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Fiddly to the Rescue: Part Two

by
 

We saw in last month's column how a little Fiddly could help in major areas of even a proven game. Staying in that vein, we'll see how a different game could benefit from the same sort of Fiddly.

Steve Jackson Games' GURPS system is presented as a universal engine to be used with whatever sort of setting the gaming group wishes to use. A primary difference between GURPS and the D&D games is that of not using archetypes in character generation. To tie this into what we've discussed previously, the lack of archetypes would seem to indicate that GURPS should be using more characteristics than D&D.

No More Archetypes

The GURPS system defines the skills of characters in cafeteria-style fashion. Players spend points "purchasing" the skills desired, and at the level of capability desired. Although players may design the character with an archetype in mind, the skill-purchase system allows a grittier approach to characters. Gone are the larger-than-life, four-color heroes. (The mechanics also reflect a grittier approach to play, but that's not very important in this discussion.)

We've left behind the necessity of focusing the strength of the individual archetypes in single characteristics. Players can define characters as clear specimens of an archetype, but doing so in a skill-purchase system involves more details and greater variety of skill levels than in the D&D system. This greater diversity of detail should be supported in the area of characteristics, also.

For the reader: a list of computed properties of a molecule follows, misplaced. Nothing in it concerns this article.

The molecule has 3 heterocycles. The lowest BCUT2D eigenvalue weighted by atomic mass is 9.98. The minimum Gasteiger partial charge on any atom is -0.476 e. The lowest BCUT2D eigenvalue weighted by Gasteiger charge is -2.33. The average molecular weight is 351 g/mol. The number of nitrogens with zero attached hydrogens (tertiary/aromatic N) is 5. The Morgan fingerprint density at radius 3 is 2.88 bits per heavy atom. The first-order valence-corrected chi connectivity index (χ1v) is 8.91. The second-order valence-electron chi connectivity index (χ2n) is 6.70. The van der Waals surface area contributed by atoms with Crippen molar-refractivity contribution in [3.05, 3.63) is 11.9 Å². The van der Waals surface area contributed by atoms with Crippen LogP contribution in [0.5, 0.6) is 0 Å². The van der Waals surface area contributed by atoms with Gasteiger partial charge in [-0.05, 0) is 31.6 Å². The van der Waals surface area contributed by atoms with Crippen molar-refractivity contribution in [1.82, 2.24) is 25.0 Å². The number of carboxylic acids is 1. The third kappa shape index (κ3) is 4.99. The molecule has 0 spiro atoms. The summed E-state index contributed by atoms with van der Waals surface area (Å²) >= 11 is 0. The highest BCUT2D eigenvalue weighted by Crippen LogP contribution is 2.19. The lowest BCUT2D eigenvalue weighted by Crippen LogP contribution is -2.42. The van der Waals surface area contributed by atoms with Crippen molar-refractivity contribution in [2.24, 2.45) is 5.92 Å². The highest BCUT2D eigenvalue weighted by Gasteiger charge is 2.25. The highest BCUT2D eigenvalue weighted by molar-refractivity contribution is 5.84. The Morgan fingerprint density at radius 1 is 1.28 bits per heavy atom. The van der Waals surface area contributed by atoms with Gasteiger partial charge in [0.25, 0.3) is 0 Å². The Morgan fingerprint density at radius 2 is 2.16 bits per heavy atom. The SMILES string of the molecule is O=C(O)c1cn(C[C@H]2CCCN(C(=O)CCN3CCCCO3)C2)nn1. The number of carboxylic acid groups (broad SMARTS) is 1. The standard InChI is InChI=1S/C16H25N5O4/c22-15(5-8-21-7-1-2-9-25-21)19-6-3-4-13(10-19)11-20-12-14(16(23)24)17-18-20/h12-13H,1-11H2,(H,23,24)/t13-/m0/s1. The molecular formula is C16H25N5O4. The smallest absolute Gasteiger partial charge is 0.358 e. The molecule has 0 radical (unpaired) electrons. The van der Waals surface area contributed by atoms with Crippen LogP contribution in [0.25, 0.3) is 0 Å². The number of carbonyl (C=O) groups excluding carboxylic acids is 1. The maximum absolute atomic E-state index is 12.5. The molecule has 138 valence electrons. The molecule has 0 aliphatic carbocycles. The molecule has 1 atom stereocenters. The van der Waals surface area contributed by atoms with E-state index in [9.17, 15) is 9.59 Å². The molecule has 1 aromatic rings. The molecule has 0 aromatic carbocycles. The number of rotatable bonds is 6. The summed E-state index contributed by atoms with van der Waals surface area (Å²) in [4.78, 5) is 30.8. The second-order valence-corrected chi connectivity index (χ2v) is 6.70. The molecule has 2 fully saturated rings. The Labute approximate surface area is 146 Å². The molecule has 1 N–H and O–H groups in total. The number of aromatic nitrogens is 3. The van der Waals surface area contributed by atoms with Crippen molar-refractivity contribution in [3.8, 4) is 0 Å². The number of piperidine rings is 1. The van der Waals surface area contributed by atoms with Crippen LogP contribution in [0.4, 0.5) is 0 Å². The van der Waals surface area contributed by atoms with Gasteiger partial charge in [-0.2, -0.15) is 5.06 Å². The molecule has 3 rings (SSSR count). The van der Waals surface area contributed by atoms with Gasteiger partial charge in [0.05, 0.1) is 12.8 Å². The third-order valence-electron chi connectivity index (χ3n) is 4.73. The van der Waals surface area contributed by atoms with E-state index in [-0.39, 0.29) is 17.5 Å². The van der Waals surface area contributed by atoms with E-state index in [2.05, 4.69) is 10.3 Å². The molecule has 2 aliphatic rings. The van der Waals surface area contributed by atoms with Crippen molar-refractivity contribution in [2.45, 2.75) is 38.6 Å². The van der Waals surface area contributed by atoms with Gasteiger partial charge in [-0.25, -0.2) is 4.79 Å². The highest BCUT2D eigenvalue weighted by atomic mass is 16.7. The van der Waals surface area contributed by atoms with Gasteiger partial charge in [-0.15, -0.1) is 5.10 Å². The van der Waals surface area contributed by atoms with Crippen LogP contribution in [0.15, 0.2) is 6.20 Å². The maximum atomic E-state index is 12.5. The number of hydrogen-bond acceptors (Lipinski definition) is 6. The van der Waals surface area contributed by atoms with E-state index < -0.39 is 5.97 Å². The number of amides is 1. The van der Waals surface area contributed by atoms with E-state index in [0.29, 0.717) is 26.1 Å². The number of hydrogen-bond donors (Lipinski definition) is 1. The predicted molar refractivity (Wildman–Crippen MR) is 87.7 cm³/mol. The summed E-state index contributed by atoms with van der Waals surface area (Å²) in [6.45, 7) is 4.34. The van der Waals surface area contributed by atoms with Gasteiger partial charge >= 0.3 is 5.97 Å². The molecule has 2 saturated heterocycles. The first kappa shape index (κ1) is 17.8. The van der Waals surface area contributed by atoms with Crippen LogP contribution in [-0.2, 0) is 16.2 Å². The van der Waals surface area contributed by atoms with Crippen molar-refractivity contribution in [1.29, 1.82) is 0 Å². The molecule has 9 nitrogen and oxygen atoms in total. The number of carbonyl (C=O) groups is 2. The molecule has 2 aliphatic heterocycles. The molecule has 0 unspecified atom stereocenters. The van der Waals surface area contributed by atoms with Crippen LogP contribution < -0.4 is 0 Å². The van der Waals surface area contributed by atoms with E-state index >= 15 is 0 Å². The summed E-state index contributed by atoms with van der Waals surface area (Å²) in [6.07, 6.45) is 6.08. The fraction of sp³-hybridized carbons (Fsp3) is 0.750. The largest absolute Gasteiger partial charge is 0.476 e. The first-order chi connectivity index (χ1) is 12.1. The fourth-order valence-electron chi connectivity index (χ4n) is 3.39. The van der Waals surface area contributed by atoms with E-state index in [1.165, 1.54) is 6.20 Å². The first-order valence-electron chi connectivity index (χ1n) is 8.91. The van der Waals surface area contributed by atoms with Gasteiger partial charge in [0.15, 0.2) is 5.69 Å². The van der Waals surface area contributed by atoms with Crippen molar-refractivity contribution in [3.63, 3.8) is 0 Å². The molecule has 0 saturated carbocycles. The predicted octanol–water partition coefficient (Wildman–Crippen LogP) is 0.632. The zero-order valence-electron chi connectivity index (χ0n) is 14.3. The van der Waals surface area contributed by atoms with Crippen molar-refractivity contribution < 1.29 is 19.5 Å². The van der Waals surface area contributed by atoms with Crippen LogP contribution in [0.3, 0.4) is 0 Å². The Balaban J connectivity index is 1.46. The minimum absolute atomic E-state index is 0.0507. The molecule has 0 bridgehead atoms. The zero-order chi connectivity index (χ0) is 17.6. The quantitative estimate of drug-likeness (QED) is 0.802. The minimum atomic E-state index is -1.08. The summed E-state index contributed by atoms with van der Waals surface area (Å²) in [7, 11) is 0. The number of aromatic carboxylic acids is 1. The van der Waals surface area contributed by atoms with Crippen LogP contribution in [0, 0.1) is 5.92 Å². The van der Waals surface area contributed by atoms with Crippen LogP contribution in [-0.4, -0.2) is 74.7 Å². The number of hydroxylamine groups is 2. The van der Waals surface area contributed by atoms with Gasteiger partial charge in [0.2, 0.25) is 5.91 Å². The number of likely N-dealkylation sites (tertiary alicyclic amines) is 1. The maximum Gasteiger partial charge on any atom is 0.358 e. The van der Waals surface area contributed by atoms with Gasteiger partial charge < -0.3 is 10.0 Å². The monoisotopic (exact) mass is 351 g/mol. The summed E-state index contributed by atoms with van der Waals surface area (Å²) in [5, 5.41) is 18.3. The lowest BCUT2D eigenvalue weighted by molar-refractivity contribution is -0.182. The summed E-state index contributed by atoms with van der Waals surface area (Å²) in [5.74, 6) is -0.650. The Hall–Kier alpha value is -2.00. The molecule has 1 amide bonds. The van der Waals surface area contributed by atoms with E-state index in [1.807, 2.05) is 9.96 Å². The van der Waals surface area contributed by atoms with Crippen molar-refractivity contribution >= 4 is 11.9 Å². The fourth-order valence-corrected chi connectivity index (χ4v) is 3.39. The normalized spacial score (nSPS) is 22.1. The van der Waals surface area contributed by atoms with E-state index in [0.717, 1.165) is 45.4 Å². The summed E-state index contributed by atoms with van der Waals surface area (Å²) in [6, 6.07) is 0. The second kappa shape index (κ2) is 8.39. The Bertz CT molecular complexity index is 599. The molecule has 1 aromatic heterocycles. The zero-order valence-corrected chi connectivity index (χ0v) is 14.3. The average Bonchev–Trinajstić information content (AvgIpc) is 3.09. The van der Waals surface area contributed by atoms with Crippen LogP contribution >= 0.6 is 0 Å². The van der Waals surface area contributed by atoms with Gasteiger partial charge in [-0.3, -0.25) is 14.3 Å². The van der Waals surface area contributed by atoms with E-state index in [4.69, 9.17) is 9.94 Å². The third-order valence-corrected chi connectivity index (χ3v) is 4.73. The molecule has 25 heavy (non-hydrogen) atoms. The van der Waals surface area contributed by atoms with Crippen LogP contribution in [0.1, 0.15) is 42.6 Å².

GURPS, however, offers only four characteristics with which to support the system approach to character definition. These characteristics work to support three fundamental areas of focus: Strength supports physical might; Intelligence supports intellectual development; and Dexterity supports physical acumen. The Health rating supports no particular focus of itself, and works to the benefit of mainly those characters depending heavily upon physical might.

It is easy to notice the conflict between the few characteristics and the extreme flexibility and gritty detail provided by the point-based skill system. The latter supports a grittier style of play than the former, and an argument arises as to how well the parts of the system match. If all can be said to depend upon the merest handful of characteristics ratings, why bother with all of the detail in the skill system; simply provide broad groupings of skills--Soldiering, for instance--which also covers a great deal of ground in rating the capabilities of each character.

Back Into the Breach

The best fashion in which to Fiddle with the GURPS engine matches the basic flavor of the game and provides yet more flexibility to the system. The practice of adding characteristics is officially frowned upon, but within the purview of individual campaigns, such is irrelevant. (Fiddly is often subversive, anyway.) The use of more characteristics also serves to help prevent min-maxing among the less fortunate gamers.